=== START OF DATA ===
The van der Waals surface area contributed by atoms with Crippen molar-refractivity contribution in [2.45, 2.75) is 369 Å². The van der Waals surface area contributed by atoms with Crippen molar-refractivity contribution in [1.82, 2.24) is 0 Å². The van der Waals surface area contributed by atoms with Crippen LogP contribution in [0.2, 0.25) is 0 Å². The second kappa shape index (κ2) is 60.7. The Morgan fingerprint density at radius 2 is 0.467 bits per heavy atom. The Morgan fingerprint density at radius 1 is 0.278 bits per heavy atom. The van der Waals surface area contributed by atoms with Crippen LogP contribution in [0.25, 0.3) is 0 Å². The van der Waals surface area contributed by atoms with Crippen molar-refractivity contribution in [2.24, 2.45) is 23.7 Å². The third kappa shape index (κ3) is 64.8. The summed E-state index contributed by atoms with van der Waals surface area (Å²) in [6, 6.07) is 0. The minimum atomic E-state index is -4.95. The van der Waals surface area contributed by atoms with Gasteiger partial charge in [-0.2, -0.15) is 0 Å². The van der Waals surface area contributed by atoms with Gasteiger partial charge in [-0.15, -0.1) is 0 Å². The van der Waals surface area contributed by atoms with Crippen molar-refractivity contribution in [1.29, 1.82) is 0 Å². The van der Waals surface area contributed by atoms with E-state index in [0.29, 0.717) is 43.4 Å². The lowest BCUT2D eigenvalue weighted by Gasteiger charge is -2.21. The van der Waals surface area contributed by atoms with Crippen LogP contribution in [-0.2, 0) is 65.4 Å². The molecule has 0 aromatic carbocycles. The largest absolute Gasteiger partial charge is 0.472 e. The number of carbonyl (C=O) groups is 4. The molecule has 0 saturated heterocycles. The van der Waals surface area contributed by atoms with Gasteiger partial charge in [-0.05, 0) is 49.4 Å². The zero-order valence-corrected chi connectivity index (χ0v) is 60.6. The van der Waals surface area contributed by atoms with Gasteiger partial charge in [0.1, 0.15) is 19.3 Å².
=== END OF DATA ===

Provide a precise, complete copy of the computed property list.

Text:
The van der Waals surface area contributed by atoms with Crippen molar-refractivity contribution in [2.45, 2.75) is 369 Å². The van der Waals surface area contributed by atoms with Crippen molar-refractivity contribution in [1.82, 2.24) is 0 Å². The van der Waals surface area contributed by atoms with Crippen LogP contribution in [0.2, 0.25) is 0 Å². The second kappa shape index (κ2) is 60.7. The Morgan fingerprint density at radius 2 is 0.467 bits per heavy atom. The Morgan fingerprint density at radius 1 is 0.278 bits per heavy atom. The van der Waals surface area contributed by atoms with Crippen LogP contribution in [0.25, 0.3) is 0 Å². The van der Waals surface area contributed by atoms with Crippen molar-refractivity contribution in [2.24, 2.45) is 23.7 Å². The third kappa shape index (κ3) is 64.8. The summed E-state index contributed by atoms with van der Waals surface area (Å²) in [6, 6.07) is 0. The minimum atomic E-state index is -4.95. The van der Waals surface area contributed by atoms with Gasteiger partial charge in [-0.2, -0.15) is 0 Å². The van der Waals surface area contributed by atoms with Gasteiger partial charge in [-0.15, -0.1) is 0 Å². The van der Waals surface area contributed by atoms with Crippen molar-refractivity contribution in [1.29, 1.82) is 0 Å². The van der Waals surface area contributed by atoms with E-state index in [0.29, 0.717) is 43.4 Å². The lowest BCUT2D eigenvalue weighted by Gasteiger charge is -2.21. The van der Waals surface area contributed by atoms with Crippen LogP contribution in [-0.2, 0) is 65.4 Å². The molecule has 0 aromatic carbocycles. The largest absolute Gasteiger partial charge is 0.472 e. The number of carbonyl (C=O) groups is 4. The molecule has 0 saturated heterocycles. The van der Waals surface area contributed by atoms with Gasteiger partial charge in [-0.05, 0) is 49.4 Å². The zero-order valence-corrected chi connectivity index (χ0v) is 60.6. The van der Waals surface area contributed by atoms with Gasteiger partial charge in [0.1, 0.15) is 19.3 Å².